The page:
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Mum's anguish over autistic son William Scott who bought pill online that killed him

Exclusive: Mum of teen with Asperger’s who died after taking ‘legal high’ slams health and school authorities who misdiagnosed his condition for years

By Cate McCurry

Published 06/07/2016

Ballyclare woman Kirsty Scott, whose son William died of an accidental overdose three years ago
Ballyclare woman Kirsty Scott, whose son William died of an accidental overdose three years ago

A heartbroken mother has spoken of the devastating moment her autistic teenage son collapsed and died in his brother’s arms hours after taking a legal high.

Kirsty Scott was on a family holiday when she was told her youngest boy William had been rushed to hospital after becoming unwell at their Ballyclare home.

The 19-year-old, from Huntingdale Court, died from multiple organ failure on August 31, 2013 after taking what he thought was a legal high.

At the teenager’s inquest last week Coroner Joe McCrisken warned that users of legal highs were “playing Russian roulette with their lives”.

He added that in light of William’s death he would write to Health Minister Michelle O’Neill and PSNI Chief Constable George Hamilton in the hope of preventing further deaths.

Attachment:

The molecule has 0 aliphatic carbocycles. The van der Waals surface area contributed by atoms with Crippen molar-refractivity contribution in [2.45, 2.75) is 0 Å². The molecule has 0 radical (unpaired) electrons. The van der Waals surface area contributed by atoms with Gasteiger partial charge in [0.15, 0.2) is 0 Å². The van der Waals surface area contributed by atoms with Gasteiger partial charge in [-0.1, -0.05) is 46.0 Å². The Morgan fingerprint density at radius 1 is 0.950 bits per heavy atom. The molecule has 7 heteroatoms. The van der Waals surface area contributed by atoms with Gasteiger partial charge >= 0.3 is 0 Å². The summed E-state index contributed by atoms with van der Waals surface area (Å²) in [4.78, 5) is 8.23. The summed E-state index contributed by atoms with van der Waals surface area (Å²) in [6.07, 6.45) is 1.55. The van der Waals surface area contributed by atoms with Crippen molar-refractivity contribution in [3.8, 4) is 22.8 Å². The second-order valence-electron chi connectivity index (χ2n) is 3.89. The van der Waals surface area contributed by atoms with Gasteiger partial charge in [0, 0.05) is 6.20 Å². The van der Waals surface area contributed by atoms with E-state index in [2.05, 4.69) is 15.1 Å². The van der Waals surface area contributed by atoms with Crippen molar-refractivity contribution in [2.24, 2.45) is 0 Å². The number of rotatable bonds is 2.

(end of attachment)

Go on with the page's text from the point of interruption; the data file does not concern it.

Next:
Mrs Scott also warned of the dangers of so-called legal highs.

“This could be anyone’s child,” she said.

“This is a teenager ordering a legal high off the internet thinking it’s one thing, but it’s not, and it killed him in the end.”

A toxicology report revealed the substance contained Para-Chloroamphetamine, a class A controlled drug.

At the age of 18, eight months before his death, William was diagnosed with Asperger syndrome.

But the teenager struggled to accept his disorder, and turned to drugs “for a release”.

Mrs Scott explained that William started showing signs of autistic behaviour when he was three.

However, doctors misdiagnosed him with auditory processing disorder — a hearing problem that impacts on how the ears and brain co-ordinate.

Mrs Scott was adamant William suffered from Asperger’s and began a 15-year battle with health and education authorities to have his diagnosis changed, which would give him access to services.

Speaking to the Belfast Telegraph, Mrs Scott said she believed her son would still be here today if that had happened at an earlier stage in his life.

“I put up a fight to have William reassessed at the ages of five, 11 and again at 15 but the health trust and education board failed to pick up his condition,” she said.

“We got him into special school for his primary years but they took him out and put him into mainstream school when he was aged 11.

“All the way through primary and secondary school no one picked it up, yet it was so obvious.

“No one from either department was looking at William’s files and the lack of communication between the health trust and the education board meant opportunities were missed.”

Mrs Scott pushed officials as William’s health continued to deteriorate, and a few weeks before his 18th birthday he was sent to the Child and Adolescent Mental Health Service.